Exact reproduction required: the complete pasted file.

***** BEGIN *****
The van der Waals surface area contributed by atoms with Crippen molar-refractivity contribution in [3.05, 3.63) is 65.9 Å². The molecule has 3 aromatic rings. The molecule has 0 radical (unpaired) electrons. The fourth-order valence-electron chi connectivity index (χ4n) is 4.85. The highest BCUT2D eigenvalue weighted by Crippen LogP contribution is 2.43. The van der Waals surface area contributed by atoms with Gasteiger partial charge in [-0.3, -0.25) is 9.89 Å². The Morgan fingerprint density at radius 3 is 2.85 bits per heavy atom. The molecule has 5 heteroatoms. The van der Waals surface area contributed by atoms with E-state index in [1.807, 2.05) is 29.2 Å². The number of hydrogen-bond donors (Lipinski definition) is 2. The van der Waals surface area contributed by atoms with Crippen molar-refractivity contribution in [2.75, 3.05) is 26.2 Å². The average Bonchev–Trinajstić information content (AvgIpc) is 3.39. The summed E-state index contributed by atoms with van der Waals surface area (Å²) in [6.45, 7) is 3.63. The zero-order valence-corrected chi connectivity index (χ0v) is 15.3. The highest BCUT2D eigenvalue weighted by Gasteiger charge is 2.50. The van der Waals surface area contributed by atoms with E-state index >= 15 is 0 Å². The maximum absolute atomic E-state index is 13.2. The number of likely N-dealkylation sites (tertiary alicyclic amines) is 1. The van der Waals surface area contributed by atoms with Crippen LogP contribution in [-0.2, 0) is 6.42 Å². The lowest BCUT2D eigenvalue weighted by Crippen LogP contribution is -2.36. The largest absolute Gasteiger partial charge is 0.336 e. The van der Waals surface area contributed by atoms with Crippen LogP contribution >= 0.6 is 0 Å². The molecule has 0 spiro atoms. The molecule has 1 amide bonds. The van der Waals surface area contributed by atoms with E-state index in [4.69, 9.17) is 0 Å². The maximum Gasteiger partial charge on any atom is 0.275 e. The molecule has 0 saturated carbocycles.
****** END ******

The van der Waals surface area contributed by atoms with Crippen molar-refractivity contribution in [3.05, 3.63) is 65.9 Å². The molecule has 3 aromatic rings. The molecule has 0 radical (unpaired) electrons. The fourth-order valence-electron chi connectivity index (χ4n) is 4.85. The highest BCUT2D eigenvalue weighted by Crippen LogP contribution is 2.43. The van der Waals surface area contributed by atoms with Gasteiger partial charge in [-0.3, -0.25) is 9.89 Å². The Morgan fingerprint density at radius 3 is 2.85 bits per heavy atom. The molecule has 5 heteroatoms. The van der Waals surface area contributed by atoms with E-state index in [1.807, 2.05) is 29.2 Å². The number of hydrogen-bond donors (Lipinski definition) is 2. The van der Waals surface area contributed by atoms with Crippen molar-refractivity contribution in [2.75, 3.05) is 26.2 Å². The average Bonchev–Trinajstić information content (AvgIpc) is 3.39. The summed E-state index contributed by atoms with van der Waals surface area (Å²) in [6.45, 7) is 3.63. The zero-order valence-corrected chi connectivity index (χ0v) is 15.3. The highest BCUT2D eigenvalue weighted by Gasteiger charge is 2.50. The van der Waals surface area contributed by atoms with E-state index >= 15 is 0 Å². The maximum absolute atomic E-state index is 13.2. The number of likely N-dealkylation sites (tertiary alicyclic amines) is 1. The van der Waals surface area contributed by atoms with Crippen LogP contribution in [-0.2, 0) is 6.42 Å². The lowest BCUT2D eigenvalue weighted by Crippen LogP contribution is -2.36. The largest absolute Gasteiger partial charge is 0.336 e. The van der Waals surface area contributed by atoms with Crippen LogP contribution >= 0.6 is 0 Å². The molecule has 0 spiro atoms. The molecule has 1 amide bonds. The van der Waals surface area contributed by atoms with E-state index in [4.69, 9.17) is 0 Å². The maximum Gasteiger partial charge on any atom is 0.275 e. The molecule has 0 saturated carbocycles.